About her, About us, About fine jewellery
“I was born and still live in the beautiful and remote Orkney Islands, off the north coast of Scotland. Many folk have dreams of escaping to a place like this: some to visit, some to start a new life. Until the day you escape, share a few of my dreams: dreams of our island heritage that I have transformed into fine jewellery with a unique Orcadian style.”
Ola is an extremely modest and self-effacing person, and would never claim for herself any major role in helping to create the modern Scottish crafts industry. Many people would want to disagree with her own modest assessment of her contribution! Certainly, when we talked to Ola about her early days in fine jewellery making, it was clear that she didn’t have any grand scheme in mind when she started out!
A WORD WITH OLA
With Duncan McLean, son-in-law and current manager
DMc: You graduated from Gray’s School of Art in 1960, their first jewellery graduate. Did you study Celtic jewellery when you were there at all?
OG: Not really, it was more contemporary, fine art inspirations that I was working from. I suppose I’d imagined I’d make very modern jewellery when I graduated.
DMc: This was when you came back from Aberdeen to live in Kirkwall?
OG: That’s right. And what I found was it wasn’t easy to make a living in Orkney by designing modern jewellery! So I thought, well, what jewellery would people want to buy? What struck me was, there was really nothing that visitors could take away from Orkney as souvenirs; there was nothing locally made or designed that you could give as a gift, even. About the only thing you could buy here was a straw-backed Orkney chair. I love Orkney chairs, but you can’t exactly slip one into your suitcase at the end of your holiday as a souvenir! So I had the idea of coming up with a few pieces that drew inspiration from Celtic or Norse sources – Orkney ones initially.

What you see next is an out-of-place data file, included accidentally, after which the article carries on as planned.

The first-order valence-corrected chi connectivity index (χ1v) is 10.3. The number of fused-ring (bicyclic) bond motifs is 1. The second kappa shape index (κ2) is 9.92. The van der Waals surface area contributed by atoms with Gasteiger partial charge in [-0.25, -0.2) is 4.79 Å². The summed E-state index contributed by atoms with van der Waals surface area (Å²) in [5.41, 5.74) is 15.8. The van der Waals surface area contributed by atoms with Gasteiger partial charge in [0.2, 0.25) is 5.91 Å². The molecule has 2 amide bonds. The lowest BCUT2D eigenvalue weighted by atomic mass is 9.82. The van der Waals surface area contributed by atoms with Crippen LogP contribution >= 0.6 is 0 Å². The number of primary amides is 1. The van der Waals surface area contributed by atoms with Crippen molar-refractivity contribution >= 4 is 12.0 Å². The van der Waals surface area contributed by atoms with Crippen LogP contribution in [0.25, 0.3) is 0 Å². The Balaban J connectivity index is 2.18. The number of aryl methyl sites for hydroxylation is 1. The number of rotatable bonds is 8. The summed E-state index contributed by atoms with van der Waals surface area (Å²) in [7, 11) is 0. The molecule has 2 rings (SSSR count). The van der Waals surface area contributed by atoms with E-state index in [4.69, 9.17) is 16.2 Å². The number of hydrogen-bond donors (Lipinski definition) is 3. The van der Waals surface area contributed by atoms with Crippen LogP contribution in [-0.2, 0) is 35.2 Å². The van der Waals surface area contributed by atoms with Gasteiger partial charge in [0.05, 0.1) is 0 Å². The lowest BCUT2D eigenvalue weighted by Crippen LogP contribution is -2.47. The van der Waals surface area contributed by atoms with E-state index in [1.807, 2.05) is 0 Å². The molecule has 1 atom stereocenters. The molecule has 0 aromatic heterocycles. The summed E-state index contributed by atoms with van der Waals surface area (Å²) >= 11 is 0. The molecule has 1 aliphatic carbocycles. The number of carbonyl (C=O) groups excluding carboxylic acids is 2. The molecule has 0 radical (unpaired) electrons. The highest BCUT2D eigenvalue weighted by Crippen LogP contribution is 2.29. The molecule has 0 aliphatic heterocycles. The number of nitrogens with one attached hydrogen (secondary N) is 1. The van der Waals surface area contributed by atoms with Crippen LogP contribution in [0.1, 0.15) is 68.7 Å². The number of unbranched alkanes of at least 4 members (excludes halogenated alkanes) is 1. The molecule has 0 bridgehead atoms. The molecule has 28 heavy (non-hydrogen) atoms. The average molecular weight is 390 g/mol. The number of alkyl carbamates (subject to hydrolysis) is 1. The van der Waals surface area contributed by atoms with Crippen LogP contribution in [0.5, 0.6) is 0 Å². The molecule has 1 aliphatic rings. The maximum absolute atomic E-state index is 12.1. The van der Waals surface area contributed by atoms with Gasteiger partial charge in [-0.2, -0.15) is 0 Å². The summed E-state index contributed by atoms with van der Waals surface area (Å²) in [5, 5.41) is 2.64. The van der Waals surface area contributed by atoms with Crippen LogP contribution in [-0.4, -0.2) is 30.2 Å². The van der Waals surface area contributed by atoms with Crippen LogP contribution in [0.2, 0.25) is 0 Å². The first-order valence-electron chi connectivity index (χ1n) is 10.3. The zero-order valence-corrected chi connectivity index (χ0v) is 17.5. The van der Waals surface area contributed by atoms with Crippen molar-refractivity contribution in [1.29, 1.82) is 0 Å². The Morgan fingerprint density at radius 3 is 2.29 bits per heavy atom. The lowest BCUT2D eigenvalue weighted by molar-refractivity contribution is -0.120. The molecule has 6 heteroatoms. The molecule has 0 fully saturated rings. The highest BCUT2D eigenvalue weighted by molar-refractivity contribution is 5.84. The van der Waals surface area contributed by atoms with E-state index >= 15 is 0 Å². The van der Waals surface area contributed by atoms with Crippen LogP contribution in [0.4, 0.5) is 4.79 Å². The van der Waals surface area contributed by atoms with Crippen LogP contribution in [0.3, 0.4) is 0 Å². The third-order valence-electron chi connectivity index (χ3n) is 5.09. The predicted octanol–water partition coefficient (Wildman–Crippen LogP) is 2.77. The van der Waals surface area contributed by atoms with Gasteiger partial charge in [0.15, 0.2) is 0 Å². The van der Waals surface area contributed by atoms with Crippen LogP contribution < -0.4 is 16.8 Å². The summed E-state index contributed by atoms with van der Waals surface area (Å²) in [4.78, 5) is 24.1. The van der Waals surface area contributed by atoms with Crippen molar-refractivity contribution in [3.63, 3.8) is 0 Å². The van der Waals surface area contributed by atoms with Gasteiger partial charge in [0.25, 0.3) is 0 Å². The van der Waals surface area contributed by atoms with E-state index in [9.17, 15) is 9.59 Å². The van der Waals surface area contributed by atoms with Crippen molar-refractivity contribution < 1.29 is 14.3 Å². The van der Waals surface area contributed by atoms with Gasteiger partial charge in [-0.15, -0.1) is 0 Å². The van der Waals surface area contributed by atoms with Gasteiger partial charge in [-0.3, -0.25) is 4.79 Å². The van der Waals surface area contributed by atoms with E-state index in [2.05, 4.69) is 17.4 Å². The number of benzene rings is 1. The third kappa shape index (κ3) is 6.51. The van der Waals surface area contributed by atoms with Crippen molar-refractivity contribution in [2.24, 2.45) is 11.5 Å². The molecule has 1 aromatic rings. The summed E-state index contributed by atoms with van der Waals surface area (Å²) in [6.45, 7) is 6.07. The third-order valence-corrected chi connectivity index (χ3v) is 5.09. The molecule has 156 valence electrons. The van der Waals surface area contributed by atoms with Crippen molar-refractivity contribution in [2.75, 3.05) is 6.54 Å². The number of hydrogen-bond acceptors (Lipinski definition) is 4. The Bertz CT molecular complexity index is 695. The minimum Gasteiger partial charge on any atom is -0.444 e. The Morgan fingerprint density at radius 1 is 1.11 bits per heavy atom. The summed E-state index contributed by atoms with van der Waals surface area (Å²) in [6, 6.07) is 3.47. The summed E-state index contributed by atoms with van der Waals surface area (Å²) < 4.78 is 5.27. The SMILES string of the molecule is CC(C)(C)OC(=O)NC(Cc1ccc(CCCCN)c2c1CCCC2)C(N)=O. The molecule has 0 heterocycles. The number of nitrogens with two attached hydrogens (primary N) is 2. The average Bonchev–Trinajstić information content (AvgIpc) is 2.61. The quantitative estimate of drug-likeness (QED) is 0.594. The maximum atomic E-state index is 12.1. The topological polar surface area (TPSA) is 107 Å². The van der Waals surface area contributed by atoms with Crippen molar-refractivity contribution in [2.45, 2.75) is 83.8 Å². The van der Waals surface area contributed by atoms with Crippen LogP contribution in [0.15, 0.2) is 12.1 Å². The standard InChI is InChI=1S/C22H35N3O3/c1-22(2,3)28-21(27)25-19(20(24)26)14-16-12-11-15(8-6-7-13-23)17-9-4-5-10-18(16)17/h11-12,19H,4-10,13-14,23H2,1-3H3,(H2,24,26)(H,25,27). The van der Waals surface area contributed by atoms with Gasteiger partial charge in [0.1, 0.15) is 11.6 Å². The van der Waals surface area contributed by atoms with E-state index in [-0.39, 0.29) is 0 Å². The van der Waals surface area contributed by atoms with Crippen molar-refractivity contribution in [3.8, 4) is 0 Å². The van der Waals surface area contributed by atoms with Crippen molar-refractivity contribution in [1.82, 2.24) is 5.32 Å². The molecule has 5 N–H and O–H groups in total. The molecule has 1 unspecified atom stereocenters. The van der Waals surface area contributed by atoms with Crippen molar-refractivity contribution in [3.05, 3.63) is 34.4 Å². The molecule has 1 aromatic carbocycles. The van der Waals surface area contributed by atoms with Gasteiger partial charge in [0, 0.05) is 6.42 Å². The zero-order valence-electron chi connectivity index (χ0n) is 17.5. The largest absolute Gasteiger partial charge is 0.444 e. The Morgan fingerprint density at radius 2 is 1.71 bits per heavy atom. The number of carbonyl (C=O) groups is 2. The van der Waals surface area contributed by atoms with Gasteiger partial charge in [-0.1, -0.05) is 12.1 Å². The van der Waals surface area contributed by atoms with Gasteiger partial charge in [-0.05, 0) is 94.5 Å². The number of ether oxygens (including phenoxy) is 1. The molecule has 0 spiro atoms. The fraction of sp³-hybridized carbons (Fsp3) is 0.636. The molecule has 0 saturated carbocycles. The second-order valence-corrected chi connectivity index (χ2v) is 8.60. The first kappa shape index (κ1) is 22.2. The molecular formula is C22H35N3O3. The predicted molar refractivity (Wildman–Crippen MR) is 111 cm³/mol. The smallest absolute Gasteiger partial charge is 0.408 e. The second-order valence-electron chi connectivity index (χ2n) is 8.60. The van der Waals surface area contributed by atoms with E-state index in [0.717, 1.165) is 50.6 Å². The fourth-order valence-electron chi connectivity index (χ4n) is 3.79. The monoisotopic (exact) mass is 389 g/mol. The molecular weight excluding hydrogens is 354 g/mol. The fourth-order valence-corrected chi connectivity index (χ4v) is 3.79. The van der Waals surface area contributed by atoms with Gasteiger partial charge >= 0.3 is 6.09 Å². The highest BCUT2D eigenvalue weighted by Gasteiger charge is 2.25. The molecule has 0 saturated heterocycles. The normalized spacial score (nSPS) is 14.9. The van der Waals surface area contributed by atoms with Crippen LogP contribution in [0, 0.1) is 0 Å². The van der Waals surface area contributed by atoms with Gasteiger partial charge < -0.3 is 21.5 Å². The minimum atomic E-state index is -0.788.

DMc: Can you remember the first piece you designed?
OG: I think it was actually the Maes Howe Dragon, based on the carvings made by Vikings inside the Maes Howe chambered tomb – just down the road from where we now live, funnily enough.
DMc: We’re still making the dragon nearly 50 years later – it’s a classic!
OG: I suppose I just went on from there, and gradually started adding more pieces from various Orcadian sources: Norse, Pictish, Celtic. We’re very lucky of course in having such a rich history to draw on.
DMc: Were you aware back in the early sixties of other people doing something similar?
OG: Not really, to be honest. There were of course people making Celtic jewellery: mostly it seemed to come out of factories in the Glasgow area. But there’d been no innovation for years, it had no freshness about it. You saw it everywhere, but it wasn’t really very high quality: it was just the same obvious Celtic motifs repeated again and again, a lot of it with the same semi-precious coloured stones plonked in the middle. I hope I’m not offending anyone in saying this! There may have been makers here and there doing interesting work, but they certainly weren’t high profile – I wasn’t aware of them in Orkney. It wasn’t really till the late sixties or early seventies when things like the Aviemore trade fair got going, with Craftpoint a bit later still – that you started to see other folk doing good new work. And it was about that time of course that other people in Orkney started making jewellery too.